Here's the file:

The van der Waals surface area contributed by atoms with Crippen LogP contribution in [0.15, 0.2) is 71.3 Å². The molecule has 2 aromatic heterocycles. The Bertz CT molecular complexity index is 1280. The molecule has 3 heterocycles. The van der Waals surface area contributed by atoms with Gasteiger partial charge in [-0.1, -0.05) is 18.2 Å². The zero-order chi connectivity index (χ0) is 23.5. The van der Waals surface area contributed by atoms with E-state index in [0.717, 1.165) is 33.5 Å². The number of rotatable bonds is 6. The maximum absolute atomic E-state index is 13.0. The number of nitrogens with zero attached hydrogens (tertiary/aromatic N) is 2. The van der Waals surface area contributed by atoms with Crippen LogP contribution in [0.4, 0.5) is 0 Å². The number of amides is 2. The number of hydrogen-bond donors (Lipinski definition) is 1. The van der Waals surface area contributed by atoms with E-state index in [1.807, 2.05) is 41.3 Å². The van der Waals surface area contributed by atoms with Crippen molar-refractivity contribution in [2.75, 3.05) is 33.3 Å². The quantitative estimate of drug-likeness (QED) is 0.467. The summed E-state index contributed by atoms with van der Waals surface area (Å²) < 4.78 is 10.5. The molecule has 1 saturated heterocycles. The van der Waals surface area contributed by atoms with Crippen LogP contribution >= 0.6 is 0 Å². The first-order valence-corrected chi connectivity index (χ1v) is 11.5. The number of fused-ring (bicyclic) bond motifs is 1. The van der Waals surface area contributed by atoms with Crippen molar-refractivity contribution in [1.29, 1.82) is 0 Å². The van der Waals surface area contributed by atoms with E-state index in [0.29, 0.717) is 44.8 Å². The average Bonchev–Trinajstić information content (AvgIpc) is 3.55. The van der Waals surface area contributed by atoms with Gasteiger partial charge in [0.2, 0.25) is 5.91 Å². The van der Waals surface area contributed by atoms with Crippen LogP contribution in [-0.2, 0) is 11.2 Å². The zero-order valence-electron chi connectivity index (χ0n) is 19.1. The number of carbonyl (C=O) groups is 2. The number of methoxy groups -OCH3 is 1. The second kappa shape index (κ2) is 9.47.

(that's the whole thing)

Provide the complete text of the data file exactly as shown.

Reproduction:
The van der Waals surface area contributed by atoms with Crippen LogP contribution in [0.15, 0.2) is 71.3 Å². The molecule has 2 aromatic heterocycles. The Bertz CT molecular complexity index is 1280. The molecule has 3 heterocycles. The van der Waals surface area contributed by atoms with Gasteiger partial charge in [-0.1, -0.05) is 18.2 Å². The zero-order chi connectivity index (χ0) is 23.5. The van der Waals surface area contributed by atoms with E-state index in [0.717, 1.165) is 33.5 Å². The number of rotatable bonds is 6. The maximum absolute atomic E-state index is 13.0. The number of nitrogens with zero attached hydrogens (tertiary/aromatic N) is 2. The van der Waals surface area contributed by atoms with Crippen LogP contribution in [0.4, 0.5) is 0 Å². The number of amides is 2. The number of hydrogen-bond donors (Lipinski definition) is 1. The van der Waals surface area contributed by atoms with E-state index in [1.807, 2.05) is 41.3 Å². The van der Waals surface area contributed by atoms with Crippen molar-refractivity contribution in [2.75, 3.05) is 33.3 Å². The quantitative estimate of drug-likeness (QED) is 0.467. The summed E-state index contributed by atoms with van der Waals surface area (Å²) < 4.78 is 10.5. The molecule has 1 saturated heterocycles. The van der Waals surface area contributed by atoms with Crippen LogP contribution >= 0.6 is 0 Å². The first-order valence-corrected chi connectivity index (χ1v) is 11.5. The number of fused-ring (bicyclic) bond motifs is 1. The van der Waals surface area contributed by atoms with Crippen molar-refractivity contribution in [1.29, 1.82) is 0 Å². The van der Waals surface area contributed by atoms with E-state index in [0.29, 0.717) is 44.8 Å². The average Bonchev–Trinajstić information content (AvgIpc) is 3.55. The van der Waals surface area contributed by atoms with Gasteiger partial charge in [0.2, 0.25) is 5.91 Å². The van der Waals surface area contributed by atoms with Crippen LogP contribution in [-0.2, 0) is 11.2 Å². The zero-order valence-electron chi connectivity index (χ0n) is 19.1. The number of carbonyl (C=O) groups is 2. The number of methoxy groups -OCH3 is 1. The second kappa shape index (κ2) is 9.47.